Veteran’s Day is a great opportunity to feature a “graduate” of the Fortinet Veterans Program, which attempts to help fill the cybersecurity talent gap by helping veterans transition from the armed forces back into a civilian job in the realm of cyber security.
Today we spotlight Chris Armstrong, a former Marine Officer who was stationed at Camp Pendleton in California.
Q&A with Chris Armstrong
Can you give us a summary of your background of the military?
I was a communications officer for the Marine Corps, in charge of everything from network devices to computers to radios - basically all the things that connect people. We installed the systems, maintained them and made sure they were protected, which included anti-virus software, encryption configurations and everything in between. The communications officer manages the Marines that do that. After my initial training, that’s what I did for four years.
What do you do now?
I was hired out of the FortiVeteran program as Network Security Engineer at a small IT Services firm in San Diego called CSCI. If a company doesn’t have the ability to hire a full-time IT team, they'll call up CSCI and our team goes in there, solves any computer and network server issues, and gets their installation secured and running smoothly. I'm the one that configures the firewalls and ensures that the communications inside and outside the network are appropriately encrypted.
How did you get into the program?
At the end of my time in the Marine Corps I was in charge of a communications training center here on the West Coast at Camp Pendleton, where we train other Marines involved in communications. I taught a few security courses as well as a couple of the hacking courses over there. That was when I came across the FortiVeteran program. I checked it out and met Andrew Adrian, the FortiVeteran Program Lead, who gave me the basic information on the program. I was looking to continue with computer security after I left the Marines, so it looked like a great fit.
I did the initial interview, which is where they see if you're a good fit for the program, and if you fit the profile as far as someone who is passionate to learn computer security and someone who is willing to work. The program is set up really well to help you transition from a military culture over to a civilian, commercial culture. It has worked out well because I work here part time, which allows me to go to school part time.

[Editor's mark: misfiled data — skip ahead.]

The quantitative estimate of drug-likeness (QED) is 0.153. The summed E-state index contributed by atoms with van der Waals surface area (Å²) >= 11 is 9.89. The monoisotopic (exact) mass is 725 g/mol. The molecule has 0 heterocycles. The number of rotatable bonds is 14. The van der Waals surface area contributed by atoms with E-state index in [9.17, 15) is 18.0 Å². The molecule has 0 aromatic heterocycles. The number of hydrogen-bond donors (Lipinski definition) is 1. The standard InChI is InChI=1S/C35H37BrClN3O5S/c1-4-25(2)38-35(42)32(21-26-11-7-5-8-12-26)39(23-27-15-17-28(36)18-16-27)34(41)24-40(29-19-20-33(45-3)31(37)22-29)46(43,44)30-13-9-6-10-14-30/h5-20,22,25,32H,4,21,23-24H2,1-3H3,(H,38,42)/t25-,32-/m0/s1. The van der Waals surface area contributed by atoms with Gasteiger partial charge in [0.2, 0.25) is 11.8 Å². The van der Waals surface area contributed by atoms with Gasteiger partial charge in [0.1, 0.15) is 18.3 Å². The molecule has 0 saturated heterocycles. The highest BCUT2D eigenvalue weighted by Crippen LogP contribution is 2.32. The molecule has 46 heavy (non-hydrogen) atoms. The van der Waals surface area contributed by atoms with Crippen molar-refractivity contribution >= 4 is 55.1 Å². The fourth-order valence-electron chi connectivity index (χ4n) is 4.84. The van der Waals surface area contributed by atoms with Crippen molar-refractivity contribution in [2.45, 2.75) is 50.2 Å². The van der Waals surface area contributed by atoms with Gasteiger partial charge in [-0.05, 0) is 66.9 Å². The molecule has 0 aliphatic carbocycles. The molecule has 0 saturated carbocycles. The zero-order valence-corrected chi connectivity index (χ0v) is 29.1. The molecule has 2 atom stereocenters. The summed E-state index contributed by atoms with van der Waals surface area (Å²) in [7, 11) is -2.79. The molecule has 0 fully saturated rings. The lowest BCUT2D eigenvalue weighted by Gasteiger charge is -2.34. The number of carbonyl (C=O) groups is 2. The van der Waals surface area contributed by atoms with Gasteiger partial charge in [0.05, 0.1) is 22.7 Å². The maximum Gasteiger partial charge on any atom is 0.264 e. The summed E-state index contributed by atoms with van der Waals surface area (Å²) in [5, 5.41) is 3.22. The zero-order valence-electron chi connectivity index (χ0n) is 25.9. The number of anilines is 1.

Why do you think the program is important to help fill the talent gap in cyber security?
The reason there is such a shortage of really talented folks in cyber security is that it requires such a wide range of knowledge and capabilities, as well as a passion for the arena. What sets the Fortinet Veterans Program up really well for filling the talent gap is that they are looking for people who are really into computer security, and they have the capability to train those people to ensure they have the skills needed. You get a lot of people coming out of the military with technical backgrounds and experience in security, which was the case in my situation. They are able to find higher-level positions for those people. But you don’t even have to have a technical background. If you’re really interested in learning computer security, the training can get you the knowledge and skills you need to be well on your way.
What is the benefit of hiring military veterans?
Veterans know how to work, and they are used to putting in the time necessary to become good at what they're doing. When the going gets rough, and a lot of times it does in computer security, veterans will put in the work necessary to get past those tough times. Many times, it’s when the pressure is on that military veterans do even better. A little bit of stress actually increases their performance. The FortiVet program tries to match veterans to opportunities for which they are best suited, so you have that intermediary that can tell you who they are, what they’re good at, and if they have the level of knowledge and skill you need for the role you’re trying to fill.